The patterns of negotiation for meaning in child interactions

Document Type

Journal Article


Blackwell Publishers Ltd


Faculty of Community Services, Education and Social Sciences


School of Education




Oliver, R. (2002). The patterns of negotiation for meaning in child interactions. The Modern Language Journal, 86(1), 97-111.

Available here.


This research examines conversational interactions between children aged 8 to 13 years. The 192 participants were paired to form 96 age- and gender-matched dyads of native speakers (NS) and nonnative speakers (NNS): 32 NNS–NS; 48 NNS–NNS; and 16 NS–NS dyads. The pairs worked together on 2 communication tasks, a one-way and a two-way task. Transcriptions were made from recordings of these conversations and examined to determine the effects of native/nonnativeness, language proficiency, age, and gender on the negotiation for meaning strategies used by the children. The mean and standard deviations were calculated for each group and, because of the nature of the data, the results were compared using nonparametric statistical procedures.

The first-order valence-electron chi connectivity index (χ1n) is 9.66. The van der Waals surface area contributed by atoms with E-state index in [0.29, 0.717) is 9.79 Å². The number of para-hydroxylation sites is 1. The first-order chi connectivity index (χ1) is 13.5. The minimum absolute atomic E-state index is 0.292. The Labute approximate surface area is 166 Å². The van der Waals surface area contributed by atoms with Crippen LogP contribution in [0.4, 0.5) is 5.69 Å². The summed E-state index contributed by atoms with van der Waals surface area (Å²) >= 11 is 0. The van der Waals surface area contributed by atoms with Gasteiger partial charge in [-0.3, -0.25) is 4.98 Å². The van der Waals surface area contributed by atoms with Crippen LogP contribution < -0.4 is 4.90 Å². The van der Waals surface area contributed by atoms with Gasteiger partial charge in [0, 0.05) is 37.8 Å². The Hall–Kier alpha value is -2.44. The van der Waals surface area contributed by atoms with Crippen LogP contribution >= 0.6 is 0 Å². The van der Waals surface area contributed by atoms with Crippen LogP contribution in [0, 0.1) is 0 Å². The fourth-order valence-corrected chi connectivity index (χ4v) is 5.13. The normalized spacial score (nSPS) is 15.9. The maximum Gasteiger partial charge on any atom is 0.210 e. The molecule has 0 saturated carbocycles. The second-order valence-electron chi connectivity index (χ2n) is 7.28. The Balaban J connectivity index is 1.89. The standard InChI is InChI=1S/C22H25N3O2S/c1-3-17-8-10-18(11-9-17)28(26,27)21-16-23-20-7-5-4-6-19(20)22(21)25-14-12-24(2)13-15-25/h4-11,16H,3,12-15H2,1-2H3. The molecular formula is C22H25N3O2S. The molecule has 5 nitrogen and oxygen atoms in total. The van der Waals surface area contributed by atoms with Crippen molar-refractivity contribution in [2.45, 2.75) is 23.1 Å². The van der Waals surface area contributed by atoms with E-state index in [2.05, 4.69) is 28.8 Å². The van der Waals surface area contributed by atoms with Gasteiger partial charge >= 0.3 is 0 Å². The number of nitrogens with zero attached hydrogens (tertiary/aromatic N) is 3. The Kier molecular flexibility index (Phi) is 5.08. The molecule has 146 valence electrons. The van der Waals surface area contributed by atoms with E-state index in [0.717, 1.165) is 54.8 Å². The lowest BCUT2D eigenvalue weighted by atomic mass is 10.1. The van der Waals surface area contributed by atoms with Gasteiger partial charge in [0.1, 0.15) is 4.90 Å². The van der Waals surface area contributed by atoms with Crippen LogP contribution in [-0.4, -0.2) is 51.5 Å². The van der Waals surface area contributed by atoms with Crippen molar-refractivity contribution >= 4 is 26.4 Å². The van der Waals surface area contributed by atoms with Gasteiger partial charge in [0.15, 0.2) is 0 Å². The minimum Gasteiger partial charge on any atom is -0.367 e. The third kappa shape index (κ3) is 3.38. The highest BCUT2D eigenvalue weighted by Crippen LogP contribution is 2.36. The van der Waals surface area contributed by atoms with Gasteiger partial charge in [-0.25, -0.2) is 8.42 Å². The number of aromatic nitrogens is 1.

These results suggest that in child-child interactions the nativeness and proficiency of pairings influence the amount of negotiation for meaning that occurs. In terms of native/nonnativeness the results showed that in nearly all cases, NNS–NNS dyads used more negotiation for meaning strategies than did the NNS–NS dyads who, in turn, used more than did the NS–NS dyads. With respect to proficiency, age, and gender, the effect of these factors was slightly different than it was in adult-adult dyads. The general trend with respect to language proficiency was that the least native-like pairs (i.e., matched low proficiency nonnative dyads) produced the most amount of negotiation, with gradually decreasing amounts as the pairings became more native-like in proficiency (i.e, L–L > H–L > H–H > L–NS > H–NS > NS–NS) and, unlike the results in adult studies, age and gender comparisons showed no significant differences.





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